Political Unrest and Poverty – In 1848, Europe was in turmoil with many nations engulfed in revolutionary civil wars, and a three-year war between Prussia and Denmark erupted during this period. Three shorter wars followed in 1864, 1866 and 1870 with Denmark, Austria and France, respectively. Even though Germany was rapidly industrializing during this period, most citizens remained poor, and farming was on the decline. Nomborn had survived past calamities, while some neighboring villages were simply abandoned. Caspar had knowledge of these national and local histories as well as the knowledge that his family was deeply rooted in the history of Nomborn – his father, grandfather, and great-grandfather had all lived and died there. But his family ties might have been weaker than in previous generations because Caspar was less than two years old when his father died. The young man felt that his chances for success would be better in America, and he made the fateful decision to leave family and friends behind, not knowing for certain if he would ever see them again.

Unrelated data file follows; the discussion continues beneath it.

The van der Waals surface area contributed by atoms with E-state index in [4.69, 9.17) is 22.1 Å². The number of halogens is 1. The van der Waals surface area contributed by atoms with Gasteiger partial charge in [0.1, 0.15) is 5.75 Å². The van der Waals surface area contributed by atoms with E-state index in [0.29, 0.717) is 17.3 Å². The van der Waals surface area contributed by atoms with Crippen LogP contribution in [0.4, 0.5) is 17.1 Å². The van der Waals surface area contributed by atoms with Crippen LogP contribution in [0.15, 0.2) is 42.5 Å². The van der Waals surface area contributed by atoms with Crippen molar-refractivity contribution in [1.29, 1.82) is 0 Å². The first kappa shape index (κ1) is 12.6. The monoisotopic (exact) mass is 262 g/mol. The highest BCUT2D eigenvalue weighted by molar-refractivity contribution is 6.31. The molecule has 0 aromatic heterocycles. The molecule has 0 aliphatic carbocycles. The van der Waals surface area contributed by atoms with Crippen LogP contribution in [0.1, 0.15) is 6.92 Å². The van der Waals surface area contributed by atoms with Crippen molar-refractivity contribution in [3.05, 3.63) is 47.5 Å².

Love and Marriage – The Herrmann Family, also out of the German Rhineland, had emigrated to America in 1866, when their oldest daughter, Catharine, was six. At age 20, as a young adult, she returned to visit family in her native village of Nomborn. When she returned to America in the fall of 1880, she brought back with her a souvenir – the baker, Caspar Diefenbach, and they were married the following year.